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Monthly chefs at the new Chefs Club treat the kitchen as a performance space


BY HALLY WOLHANDLER

New York City can be viewed as one big rat race, and this is especially so when it comes to its restaurants. A new place called Chef's Club, though, has involved so many talented, enterprising people and organizations that it's unlikely to have trouble attracting attention—and maintaining it. Those involved in Food & Wine magazine, Rockwell Group, Murray Moss (the eponymous owner of the legendary, now-shuttered design emporium), and the chef Didier Elena.

The concept: a restaurant whose chef changes every month, all picked from Food & Wine's list of best new chefs and overseen by Elena. Rockwell Group designed the space, which is located in the Puck Building on Lafayette street in Manhattan. Moss is in charge of its regularly updated art and design installations.

In creating the interior, the Rockwell team—led by principal Greg Keffer—focused on the idea of a chef and kitchen being accessible to diners. "The overall framework of the project was really about deconstructing the kitchen and immersing guests into it," Keffer says. This meant putting an open kitchen front and center, and then incorporating diners into it by placing tables right up against various stations, allowing guests to engage with the cooks working there. The best table in the house is the "Chef's Table," which is adjacent to the main chef's station and sits directly beneath a 1,300-pound salt shard in a glass box that Moss chose and had chipped from a salt mine in Pakistan. "The head chefs constantly engaging that table and talking about what he's plating," Keffer says. For an even more intimate setting available by reservation, a "Chef's Studio" in the back of the house seats 15 and features its own kitchen.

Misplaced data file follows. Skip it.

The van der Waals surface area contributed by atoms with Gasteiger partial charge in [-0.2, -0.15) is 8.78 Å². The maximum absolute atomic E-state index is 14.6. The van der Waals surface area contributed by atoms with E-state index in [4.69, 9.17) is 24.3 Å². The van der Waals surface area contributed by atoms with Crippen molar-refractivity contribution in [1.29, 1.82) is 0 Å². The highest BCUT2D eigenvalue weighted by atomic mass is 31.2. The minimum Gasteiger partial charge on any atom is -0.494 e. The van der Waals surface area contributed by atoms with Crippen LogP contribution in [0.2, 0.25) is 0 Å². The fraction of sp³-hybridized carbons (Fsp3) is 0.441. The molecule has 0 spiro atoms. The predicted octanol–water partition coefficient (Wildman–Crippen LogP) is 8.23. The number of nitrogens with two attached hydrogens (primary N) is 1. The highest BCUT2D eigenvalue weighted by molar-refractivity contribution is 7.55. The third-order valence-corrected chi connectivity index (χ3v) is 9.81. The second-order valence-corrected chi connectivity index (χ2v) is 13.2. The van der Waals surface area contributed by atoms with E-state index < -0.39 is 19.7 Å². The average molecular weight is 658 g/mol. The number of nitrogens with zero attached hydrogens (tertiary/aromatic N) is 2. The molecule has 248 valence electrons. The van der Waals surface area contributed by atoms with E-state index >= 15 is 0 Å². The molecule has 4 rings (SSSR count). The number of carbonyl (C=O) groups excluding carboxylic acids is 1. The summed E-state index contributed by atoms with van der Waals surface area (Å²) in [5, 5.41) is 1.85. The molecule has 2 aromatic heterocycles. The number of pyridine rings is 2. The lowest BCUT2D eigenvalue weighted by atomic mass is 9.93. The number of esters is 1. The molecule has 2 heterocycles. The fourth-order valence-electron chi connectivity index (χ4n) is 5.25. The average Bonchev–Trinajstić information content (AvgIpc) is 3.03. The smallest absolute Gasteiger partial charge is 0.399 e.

For most of its project, Rockwell creates custom furnishings and lighting, but in this instance, the mean went further, also working on staff uniforms, graphics for brand materials and the menu, and even collaborating with a potter to create the plates. Inspired by the existing space, which boasts tall cast-iron columns and exposed brick, Keffer chose a simple palate of raw steel, wood, concrete, and stone. "We chose really honest materials, but an interesting combination of them—sort of like all the ingredients that make up a great meal." Breaking up the rich-but-neutral palette is a bright kitchen backsplash of hand-glazed green tiles, which "makes the kitchen the central focus point," Keffer says. Also drawing eyes to the chefs stage is a stove hold that Keffer and his team created using a computer-controlled cutting machine. With a compelling, undulating form, the hood acts as a kind of sculpture.

Adding to this thorough focus on the personality of the kitchen is a lard wall of portrait sketches of the chefs who have worked the venue so far. "We found the artist in Central Park," Keffer says. "The wall will evolve and constantly change and grow as the restaurant continues to grow."